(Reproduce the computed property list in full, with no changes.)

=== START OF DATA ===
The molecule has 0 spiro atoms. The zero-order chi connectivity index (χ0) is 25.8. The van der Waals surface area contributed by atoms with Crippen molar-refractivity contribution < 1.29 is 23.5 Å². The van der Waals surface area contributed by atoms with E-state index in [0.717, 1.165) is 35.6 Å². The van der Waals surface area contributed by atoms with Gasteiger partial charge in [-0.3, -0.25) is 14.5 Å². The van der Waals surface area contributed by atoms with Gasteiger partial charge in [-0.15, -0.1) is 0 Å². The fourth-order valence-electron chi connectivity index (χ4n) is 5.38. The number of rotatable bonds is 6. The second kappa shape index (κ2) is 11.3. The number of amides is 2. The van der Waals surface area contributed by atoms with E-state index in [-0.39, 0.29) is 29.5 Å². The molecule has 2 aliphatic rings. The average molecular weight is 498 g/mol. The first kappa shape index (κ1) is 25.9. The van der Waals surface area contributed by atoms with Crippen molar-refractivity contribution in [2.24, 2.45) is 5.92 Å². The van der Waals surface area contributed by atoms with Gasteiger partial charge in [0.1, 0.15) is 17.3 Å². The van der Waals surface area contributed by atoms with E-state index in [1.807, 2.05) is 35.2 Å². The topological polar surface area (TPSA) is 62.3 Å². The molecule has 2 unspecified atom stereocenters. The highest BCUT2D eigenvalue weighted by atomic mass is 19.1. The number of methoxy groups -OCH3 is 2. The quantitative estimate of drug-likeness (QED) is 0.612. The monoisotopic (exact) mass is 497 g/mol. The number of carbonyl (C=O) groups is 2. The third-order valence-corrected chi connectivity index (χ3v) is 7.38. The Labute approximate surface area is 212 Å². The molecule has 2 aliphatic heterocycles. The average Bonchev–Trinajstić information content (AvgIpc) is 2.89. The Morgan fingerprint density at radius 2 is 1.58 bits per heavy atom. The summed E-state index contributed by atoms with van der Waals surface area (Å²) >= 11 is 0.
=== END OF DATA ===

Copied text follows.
The molecule has 0 spiro atoms. The zero-order chi connectivity index (χ0) is 25.8. The van der Waals surface area contributed by atoms with Crippen molar-refractivity contribution < 1.29 is 23.5 Å². The van der Waals surface area contributed by atoms with E-state index in [0.717, 1.165) is 35.6 Å². The van der Waals surface area contributed by atoms with Gasteiger partial charge in [-0.3, -0.25) is 14.5 Å². The van der Waals surface area contributed by atoms with Gasteiger partial charge in [-0.15, -0.1) is 0 Å². The fourth-order valence-electron chi connectivity index (χ4n) is 5.38. The number of rotatable bonds is 6. The second kappa shape index (κ2) is 11.3. The number of amides is 2. The van der Waals surface area contributed by atoms with E-state index in [-0.39, 0.29) is 29.5 Å². The molecule has 2 aliphatic rings. The average molecular weight is 498 g/mol. The first kappa shape index (κ1) is 25.9. The van der Waals surface area contributed by atoms with Crippen molar-refractivity contribution in [2.24, 2.45) is 5.92 Å². The van der Waals surface area contributed by atoms with Gasteiger partial charge in [0.1, 0.15) is 17.3 Å². The van der Waals surface area contributed by atoms with E-state index in [1.807, 2.05) is 35.2 Å². The topological polar surface area (TPSA) is 62.3 Å². The molecule has 2 unspecified atom stereocenters. The highest BCUT2D eigenvalue weighted by atomic mass is 19.1. The number of methoxy groups -OCH3 is 2. The quantitative estimate of drug-likeness (QED) is 0.612. The monoisotopic (exact) mass is 497 g/mol. The number of carbonyl (C=O) groups is 2. The third-order valence-corrected chi connectivity index (χ3v) is 7.38. The Labute approximate surface area is 212 Å². The molecule has 2 aliphatic heterocycles. The average Bonchev–Trinajstić information content (AvgIpc) is 2.89. The Morgan fingerprint density at radius 2 is 1.58 bits per heavy atom. The summed E-state index contributed by atoms with van der Waals surface area (Å²) >= 11 is 0.